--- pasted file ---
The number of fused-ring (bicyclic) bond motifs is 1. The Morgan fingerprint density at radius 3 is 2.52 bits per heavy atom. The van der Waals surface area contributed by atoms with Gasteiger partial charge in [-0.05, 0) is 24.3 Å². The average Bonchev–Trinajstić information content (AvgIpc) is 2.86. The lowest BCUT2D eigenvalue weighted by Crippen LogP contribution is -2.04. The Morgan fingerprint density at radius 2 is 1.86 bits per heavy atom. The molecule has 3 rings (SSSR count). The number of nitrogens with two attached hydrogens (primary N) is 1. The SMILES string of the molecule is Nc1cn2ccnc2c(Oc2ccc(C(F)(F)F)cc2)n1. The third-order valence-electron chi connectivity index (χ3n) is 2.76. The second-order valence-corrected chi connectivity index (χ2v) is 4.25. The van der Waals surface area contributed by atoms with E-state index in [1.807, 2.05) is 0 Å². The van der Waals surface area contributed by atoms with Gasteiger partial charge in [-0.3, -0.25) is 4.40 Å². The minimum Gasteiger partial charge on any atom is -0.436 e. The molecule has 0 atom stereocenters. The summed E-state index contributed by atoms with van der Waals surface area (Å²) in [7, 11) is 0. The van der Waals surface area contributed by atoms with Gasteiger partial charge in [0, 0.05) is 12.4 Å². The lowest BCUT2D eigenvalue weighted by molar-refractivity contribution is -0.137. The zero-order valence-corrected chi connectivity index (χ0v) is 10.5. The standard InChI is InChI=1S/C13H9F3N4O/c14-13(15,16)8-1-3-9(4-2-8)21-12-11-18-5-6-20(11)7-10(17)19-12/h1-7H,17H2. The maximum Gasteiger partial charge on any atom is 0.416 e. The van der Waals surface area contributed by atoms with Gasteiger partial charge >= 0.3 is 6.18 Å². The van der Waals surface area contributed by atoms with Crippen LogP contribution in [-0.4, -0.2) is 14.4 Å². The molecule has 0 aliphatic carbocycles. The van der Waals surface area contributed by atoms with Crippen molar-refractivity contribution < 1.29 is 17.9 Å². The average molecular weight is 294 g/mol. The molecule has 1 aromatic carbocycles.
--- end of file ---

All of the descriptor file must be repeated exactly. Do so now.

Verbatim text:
The number of fused-ring (bicyclic) bond motifs is 1. The Morgan fingerprint density at radius 3 is 2.52 bits per heavy atom. The van der Waals surface area contributed by atoms with Gasteiger partial charge in [-0.05, 0) is 24.3 Å². The average Bonchev–Trinajstić information content (AvgIpc) is 2.86. The lowest BCUT2D eigenvalue weighted by Crippen LogP contribution is -2.04. The Morgan fingerprint density at radius 2 is 1.86 bits per heavy atom. The molecule has 3 rings (SSSR count). The number of nitrogens with two attached hydrogens (primary N) is 1. The SMILES string of the molecule is Nc1cn2ccnc2c(Oc2ccc(C(F)(F)F)cc2)n1. The third-order valence-electron chi connectivity index (χ3n) is 2.76. The second-order valence-corrected chi connectivity index (χ2v) is 4.25. The van der Waals surface area contributed by atoms with E-state index in [1.807, 2.05) is 0 Å². The van der Waals surface area contributed by atoms with Gasteiger partial charge in [-0.3, -0.25) is 4.40 Å². The minimum Gasteiger partial charge on any atom is -0.436 e. The molecule has 0 atom stereocenters. The summed E-state index contributed by atoms with van der Waals surface area (Å²) in [7, 11) is 0. The van der Waals surface area contributed by atoms with Gasteiger partial charge in [0, 0.05) is 12.4 Å². The lowest BCUT2D eigenvalue weighted by molar-refractivity contribution is -0.137. The zero-order valence-corrected chi connectivity index (χ0v) is 10.5. The standard InChI is InChI=1S/C13H9F3N4O/c14-13(15,16)8-1-3-9(4-2-8)21-12-11-18-5-6-20(11)7-10(17)19-12/h1-7H,17H2. The maximum Gasteiger partial charge on any atom is 0.416 e. The van der Waals surface area contributed by atoms with Gasteiger partial charge >= 0.3 is 6.18 Å². The van der Waals surface area contributed by atoms with Crippen LogP contribution in [-0.4, -0.2) is 14.4 Å². The molecule has 0 aliphatic carbocycles. The van der Waals surface area contributed by atoms with Crippen molar-refractivity contribution < 1.29 is 17.9 Å². The average molecular weight is 294 g/mol. The molecule has 1 aromatic carbocycles.